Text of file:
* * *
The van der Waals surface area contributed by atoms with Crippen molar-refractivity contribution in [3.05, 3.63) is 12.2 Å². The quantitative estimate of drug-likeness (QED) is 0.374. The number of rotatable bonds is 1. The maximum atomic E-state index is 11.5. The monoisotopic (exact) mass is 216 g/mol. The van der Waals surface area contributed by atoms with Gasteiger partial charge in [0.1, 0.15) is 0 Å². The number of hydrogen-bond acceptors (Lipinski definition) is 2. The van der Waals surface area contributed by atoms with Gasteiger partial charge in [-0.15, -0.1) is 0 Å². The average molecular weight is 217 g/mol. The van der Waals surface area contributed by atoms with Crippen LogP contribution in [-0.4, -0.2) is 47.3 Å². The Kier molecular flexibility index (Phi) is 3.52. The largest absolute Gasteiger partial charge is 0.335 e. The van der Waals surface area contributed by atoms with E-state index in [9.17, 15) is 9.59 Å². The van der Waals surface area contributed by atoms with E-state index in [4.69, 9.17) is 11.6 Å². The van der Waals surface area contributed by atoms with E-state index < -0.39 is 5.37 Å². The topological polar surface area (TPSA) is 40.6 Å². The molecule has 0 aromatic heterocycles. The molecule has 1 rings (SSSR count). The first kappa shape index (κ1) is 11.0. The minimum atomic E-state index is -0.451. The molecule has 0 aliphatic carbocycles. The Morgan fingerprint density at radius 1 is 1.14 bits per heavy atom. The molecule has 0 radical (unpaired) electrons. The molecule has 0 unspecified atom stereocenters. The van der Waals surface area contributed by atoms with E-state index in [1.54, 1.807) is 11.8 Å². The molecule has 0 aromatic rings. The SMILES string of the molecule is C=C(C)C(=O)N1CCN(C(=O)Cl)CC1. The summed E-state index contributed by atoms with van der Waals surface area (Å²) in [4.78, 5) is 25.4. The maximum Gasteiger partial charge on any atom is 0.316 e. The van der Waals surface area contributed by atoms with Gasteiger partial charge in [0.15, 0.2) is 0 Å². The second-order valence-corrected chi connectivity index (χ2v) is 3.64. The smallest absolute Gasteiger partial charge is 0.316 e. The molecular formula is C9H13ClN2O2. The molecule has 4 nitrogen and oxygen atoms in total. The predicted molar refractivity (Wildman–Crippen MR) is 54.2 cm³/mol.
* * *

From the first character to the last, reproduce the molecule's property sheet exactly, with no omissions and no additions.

The van der Waals surface area contributed by atoms with Crippen molar-refractivity contribution in [3.05, 3.63) is 12.2 Å². The quantitative estimate of drug-likeness (QED) is 0.374. The number of rotatable bonds is 1. The maximum atomic E-state index is 11.5. The monoisotopic (exact) mass is 216 g/mol. The van der Waals surface area contributed by atoms with Gasteiger partial charge in [0.1, 0.15) is 0 Å². The number of hydrogen-bond acceptors (Lipinski definition) is 2. The van der Waals surface area contributed by atoms with Gasteiger partial charge in [-0.15, -0.1) is 0 Å². The average molecular weight is 217 g/mol. The van der Waals surface area contributed by atoms with Crippen LogP contribution in [-0.4, -0.2) is 47.3 Å². The Kier molecular flexibility index (Phi) is 3.52. The largest absolute Gasteiger partial charge is 0.335 e. The van der Waals surface area contributed by atoms with E-state index in [9.17, 15) is 9.59 Å². The van der Waals surface area contributed by atoms with E-state index in [4.69, 9.17) is 11.6 Å². The van der Waals surface area contributed by atoms with E-state index < -0.39 is 5.37 Å². The topological polar surface area (TPSA) is 40.6 Å². The molecule has 0 aromatic heterocycles. The molecule has 1 rings (SSSR count). The first kappa shape index (κ1) is 11.0. The minimum atomic E-state index is -0.451. The molecule has 0 aliphatic carbocycles. The Morgan fingerprint density at radius 1 is 1.14 bits per heavy atom. The molecule has 0 radical (unpaired) electrons. The molecule has 0 unspecified atom stereocenters. The van der Waals surface area contributed by atoms with E-state index in [1.54, 1.807) is 11.8 Å². The molecule has 0 aromatic rings. The SMILES string of the molecule is C=C(C)C(=O)N1CCN(C(=O)Cl)CC1. The summed E-state index contributed by atoms with van der Waals surface area (Å²) in [4.78, 5) is 25.4. The maximum Gasteiger partial charge on any atom is 0.316 e. The van der Waals surface area contributed by atoms with Gasteiger partial charge in [0.15, 0.2) is 0 Å². The second-order valence-corrected chi connectivity index (χ2v) is 3.64. The smallest absolute Gasteiger partial charge is 0.316 e. The molecular formula is C9H13ClN2O2. The molecule has 4 nitrogen and oxygen atoms in total. The predicted molar refractivity (Wildman–Crippen MR) is 54.2 cm³/mol.